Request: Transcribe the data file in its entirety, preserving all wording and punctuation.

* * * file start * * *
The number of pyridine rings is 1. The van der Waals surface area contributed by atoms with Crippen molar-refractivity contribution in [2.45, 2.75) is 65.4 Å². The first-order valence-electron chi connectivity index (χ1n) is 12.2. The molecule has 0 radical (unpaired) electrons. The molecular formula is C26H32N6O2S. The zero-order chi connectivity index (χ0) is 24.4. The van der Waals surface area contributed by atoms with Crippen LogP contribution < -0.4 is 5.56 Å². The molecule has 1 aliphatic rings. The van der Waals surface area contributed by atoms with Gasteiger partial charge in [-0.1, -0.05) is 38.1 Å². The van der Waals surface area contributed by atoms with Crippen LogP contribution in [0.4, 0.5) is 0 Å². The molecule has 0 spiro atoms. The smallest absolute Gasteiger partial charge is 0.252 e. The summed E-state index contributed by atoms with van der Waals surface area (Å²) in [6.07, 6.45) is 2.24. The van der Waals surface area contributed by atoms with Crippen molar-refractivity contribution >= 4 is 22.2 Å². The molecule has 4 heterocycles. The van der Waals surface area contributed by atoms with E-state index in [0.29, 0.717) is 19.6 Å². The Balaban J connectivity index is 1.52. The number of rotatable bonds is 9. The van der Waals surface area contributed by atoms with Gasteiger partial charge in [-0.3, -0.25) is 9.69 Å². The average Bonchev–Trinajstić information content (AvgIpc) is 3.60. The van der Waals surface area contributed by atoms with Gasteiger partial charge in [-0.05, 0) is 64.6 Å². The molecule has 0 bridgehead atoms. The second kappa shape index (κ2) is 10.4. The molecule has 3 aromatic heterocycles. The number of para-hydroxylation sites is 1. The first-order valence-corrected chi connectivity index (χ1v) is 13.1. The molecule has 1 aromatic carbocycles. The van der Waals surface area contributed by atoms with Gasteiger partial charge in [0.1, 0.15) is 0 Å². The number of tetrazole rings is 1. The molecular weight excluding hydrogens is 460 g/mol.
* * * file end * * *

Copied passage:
The number of pyridine rings is 1. The van der Waals surface area contributed by atoms with Crippen molar-refractivity contribution in [2.45, 2.75) is 65.4 Å². The first-order valence-electron chi connectivity index (χ1n) is 12.2. The molecule has 0 radical (unpaired) electrons. The molecular formula is C26H32N6O2S. The zero-order chi connectivity index (χ0) is 24.4. The van der Waals surface area contributed by atoms with Crippen LogP contribution < -0.4 is 5.56 Å². The molecule has 1 aliphatic rings. The van der Waals surface area contributed by atoms with Gasteiger partial charge in [-0.1, -0.05) is 38.1 Å². The van der Waals surface area contributed by atoms with Crippen LogP contribution in [0.4, 0.5) is 0 Å². The molecule has 0 spiro atoms. The smallest absolute Gasteiger partial charge is 0.252 e. The summed E-state index contributed by atoms with van der Waals surface area (Å²) in [6.07, 6.45) is 2.24. The van der Waals surface area contributed by atoms with Crippen molar-refractivity contribution >= 4 is 22.2 Å². The molecule has 4 heterocycles. The van der Waals surface area contributed by atoms with E-state index in [0.29, 0.717) is 19.6 Å². The Balaban J connectivity index is 1.52. The number of rotatable bonds is 9. The van der Waals surface area contributed by atoms with Gasteiger partial charge in [-0.3, -0.25) is 9.69 Å². The average Bonchev–Trinajstić information content (AvgIpc) is 3.60. The van der Waals surface area contributed by atoms with Gasteiger partial charge in [-0.05, 0) is 64.6 Å². The molecule has 0 bridgehead atoms. The second kappa shape index (κ2) is 10.4. The molecule has 3 aromatic heterocycles. The number of para-hydroxylation sites is 1. The first-order valence-corrected chi connectivity index (χ1v) is 13.1. The molecule has 1 aromatic carbocycles. The van der Waals surface area contributed by atoms with Gasteiger partial charge in [0.1, 0.15) is 0 Å². The number of tetrazole rings is 1. The molecular weight excluding hydrogens is 460 g/mol.